Dorothy Shain is working on her green thumb. The Greenville-based artist, applauded throughout the Southeast for her polka-dot bikini paintings and vibrant collages, is referring to the garden beds at her recently purchased house. But there’s also her Heritage Garden Collection, a textile and wallpaper line inspired by the plants surrounding her childhood home.
We’re seated (distantly) outside, swapping gardening tragedies typical to new homeowners—she laughs about haphazardly sprinkling seeds, and I counter with the demise of my third azalea. Dorothy is all kindness and class as she sips an oat-milk cappuccino (her French bulldog, Lucy, kept her up the previous night), while I survey samples from her 30-piece collection.
The oyster-hued cotton and linen blend is a soft, chic canvas for her work—buttercups, lenten roses, and hydrangea petals arrange in pleasing patterns that reflect the painter’s fresh, bright vibe. But there’s also a subtle depth, an ode, I think, to her growing appreciation for the essence of home and the role plants play in legacy and memory.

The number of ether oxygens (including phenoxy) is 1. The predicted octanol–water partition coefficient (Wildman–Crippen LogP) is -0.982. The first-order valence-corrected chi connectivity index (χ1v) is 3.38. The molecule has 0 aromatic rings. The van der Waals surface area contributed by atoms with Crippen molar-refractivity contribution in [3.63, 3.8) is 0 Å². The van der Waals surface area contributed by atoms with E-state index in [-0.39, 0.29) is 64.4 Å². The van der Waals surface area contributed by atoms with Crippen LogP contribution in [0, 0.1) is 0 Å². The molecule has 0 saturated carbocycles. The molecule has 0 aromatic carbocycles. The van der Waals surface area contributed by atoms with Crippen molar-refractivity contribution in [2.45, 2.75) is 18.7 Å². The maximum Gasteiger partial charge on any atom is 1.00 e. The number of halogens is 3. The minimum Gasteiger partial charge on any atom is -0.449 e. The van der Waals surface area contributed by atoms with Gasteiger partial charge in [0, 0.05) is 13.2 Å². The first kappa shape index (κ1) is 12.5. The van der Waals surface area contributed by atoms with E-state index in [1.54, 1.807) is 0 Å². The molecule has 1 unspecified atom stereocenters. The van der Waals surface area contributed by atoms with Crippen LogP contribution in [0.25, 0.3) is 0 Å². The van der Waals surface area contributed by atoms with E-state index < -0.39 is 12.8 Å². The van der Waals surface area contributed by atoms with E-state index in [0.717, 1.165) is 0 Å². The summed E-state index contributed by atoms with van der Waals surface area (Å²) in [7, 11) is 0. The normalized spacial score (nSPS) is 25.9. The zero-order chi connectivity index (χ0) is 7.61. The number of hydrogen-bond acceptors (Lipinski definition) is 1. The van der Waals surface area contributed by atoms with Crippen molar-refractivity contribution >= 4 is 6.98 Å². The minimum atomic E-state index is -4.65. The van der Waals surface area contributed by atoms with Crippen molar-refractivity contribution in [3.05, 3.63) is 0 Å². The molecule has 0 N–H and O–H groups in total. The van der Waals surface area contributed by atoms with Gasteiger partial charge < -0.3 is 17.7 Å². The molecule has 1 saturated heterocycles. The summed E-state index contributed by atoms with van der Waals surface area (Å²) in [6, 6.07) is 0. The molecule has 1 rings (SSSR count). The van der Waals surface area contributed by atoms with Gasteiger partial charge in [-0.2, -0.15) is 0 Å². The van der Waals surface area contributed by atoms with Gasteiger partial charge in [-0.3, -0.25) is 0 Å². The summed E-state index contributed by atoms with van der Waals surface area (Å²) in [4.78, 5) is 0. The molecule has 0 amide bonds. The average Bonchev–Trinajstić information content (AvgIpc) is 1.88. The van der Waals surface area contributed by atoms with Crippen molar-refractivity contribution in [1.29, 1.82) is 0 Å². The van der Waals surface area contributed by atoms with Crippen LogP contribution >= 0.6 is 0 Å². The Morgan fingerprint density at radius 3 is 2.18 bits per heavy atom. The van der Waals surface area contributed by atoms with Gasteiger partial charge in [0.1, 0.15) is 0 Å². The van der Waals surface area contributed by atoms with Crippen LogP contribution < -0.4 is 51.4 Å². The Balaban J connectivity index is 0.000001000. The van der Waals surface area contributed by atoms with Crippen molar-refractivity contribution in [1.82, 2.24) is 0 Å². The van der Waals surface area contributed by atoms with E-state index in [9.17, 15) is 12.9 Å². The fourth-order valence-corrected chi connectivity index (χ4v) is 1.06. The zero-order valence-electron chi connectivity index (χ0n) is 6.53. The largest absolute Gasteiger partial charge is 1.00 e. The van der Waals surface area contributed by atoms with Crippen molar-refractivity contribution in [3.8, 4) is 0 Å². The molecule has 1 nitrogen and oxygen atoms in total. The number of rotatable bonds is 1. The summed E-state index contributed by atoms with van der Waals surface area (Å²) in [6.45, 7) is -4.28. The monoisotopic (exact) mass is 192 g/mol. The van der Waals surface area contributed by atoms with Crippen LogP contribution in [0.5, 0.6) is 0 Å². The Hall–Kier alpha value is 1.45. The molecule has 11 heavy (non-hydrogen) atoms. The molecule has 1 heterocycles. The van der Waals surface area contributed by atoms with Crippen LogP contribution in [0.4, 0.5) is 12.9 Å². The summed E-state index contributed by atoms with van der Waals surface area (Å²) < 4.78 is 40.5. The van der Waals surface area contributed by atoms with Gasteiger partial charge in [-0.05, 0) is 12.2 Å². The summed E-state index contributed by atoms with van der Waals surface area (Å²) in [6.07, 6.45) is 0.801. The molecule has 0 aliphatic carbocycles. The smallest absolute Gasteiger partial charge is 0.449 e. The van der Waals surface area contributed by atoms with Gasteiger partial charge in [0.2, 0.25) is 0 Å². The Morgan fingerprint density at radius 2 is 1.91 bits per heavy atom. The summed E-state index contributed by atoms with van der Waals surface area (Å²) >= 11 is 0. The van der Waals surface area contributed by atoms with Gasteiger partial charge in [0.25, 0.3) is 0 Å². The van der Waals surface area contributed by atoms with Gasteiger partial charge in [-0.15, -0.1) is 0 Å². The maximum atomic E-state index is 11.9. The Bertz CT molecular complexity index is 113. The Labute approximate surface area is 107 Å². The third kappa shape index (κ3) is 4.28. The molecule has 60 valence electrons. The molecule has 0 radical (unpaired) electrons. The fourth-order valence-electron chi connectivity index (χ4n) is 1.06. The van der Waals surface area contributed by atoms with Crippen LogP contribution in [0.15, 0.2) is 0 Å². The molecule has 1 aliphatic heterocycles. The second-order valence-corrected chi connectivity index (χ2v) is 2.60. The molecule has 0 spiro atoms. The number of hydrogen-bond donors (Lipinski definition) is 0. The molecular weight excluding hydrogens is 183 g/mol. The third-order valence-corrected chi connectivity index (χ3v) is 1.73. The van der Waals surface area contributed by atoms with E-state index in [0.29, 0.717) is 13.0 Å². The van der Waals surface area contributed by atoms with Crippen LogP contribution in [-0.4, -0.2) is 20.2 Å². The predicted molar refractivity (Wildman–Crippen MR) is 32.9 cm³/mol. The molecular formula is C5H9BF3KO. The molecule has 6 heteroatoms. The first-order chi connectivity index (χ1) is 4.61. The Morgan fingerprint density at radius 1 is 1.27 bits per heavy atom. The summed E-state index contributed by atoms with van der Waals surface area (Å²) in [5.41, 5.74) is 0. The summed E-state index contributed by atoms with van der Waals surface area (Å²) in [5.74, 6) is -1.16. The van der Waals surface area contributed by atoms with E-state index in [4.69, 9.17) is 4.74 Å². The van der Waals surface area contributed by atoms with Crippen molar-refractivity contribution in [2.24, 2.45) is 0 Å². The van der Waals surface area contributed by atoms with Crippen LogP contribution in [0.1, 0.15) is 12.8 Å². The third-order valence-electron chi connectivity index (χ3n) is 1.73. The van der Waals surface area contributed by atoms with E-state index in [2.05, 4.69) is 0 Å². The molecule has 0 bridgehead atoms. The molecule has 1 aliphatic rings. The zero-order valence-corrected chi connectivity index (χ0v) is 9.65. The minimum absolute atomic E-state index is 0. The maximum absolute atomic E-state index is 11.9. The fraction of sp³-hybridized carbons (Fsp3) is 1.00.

“I moved away for a really long time,” Dorothy says. “I think it takes moving away to appreciate where you are from.” She pulls out a piece lined with tan okra pods, and I can almost feel their crunchiness. “My mom dries okra every year,” she says. “She’s one of those women who is a total Martha Stewart. She always had dried okra all over our house in big glass bowls.”
Dorothy had big dreams when the line launched in January, but with what is now the COVID-19 trope, the pandemic shuttered her plans to tour and take it to market. “But you have to find those silver linings,” she says. “When COVID happened I was like, ‘I’m just putting this on the back burner,’ and it’s been a really pleasant surprise because I think people are home and maybe they’re nesting, and it’s been really fun to actually see [the line] start to move.”
A client recently wallpapered their pool house with the Girard Stripe, topped with Dorothy’s swim prints, while her blue buttercups and star zinnia patterns play in various nurseries. But even as her designs pop up in homes across the country, the artist is planting her own roots here (she marries her fiancé, William, in November), with big plans for growing her business, and her own plants, in the near future.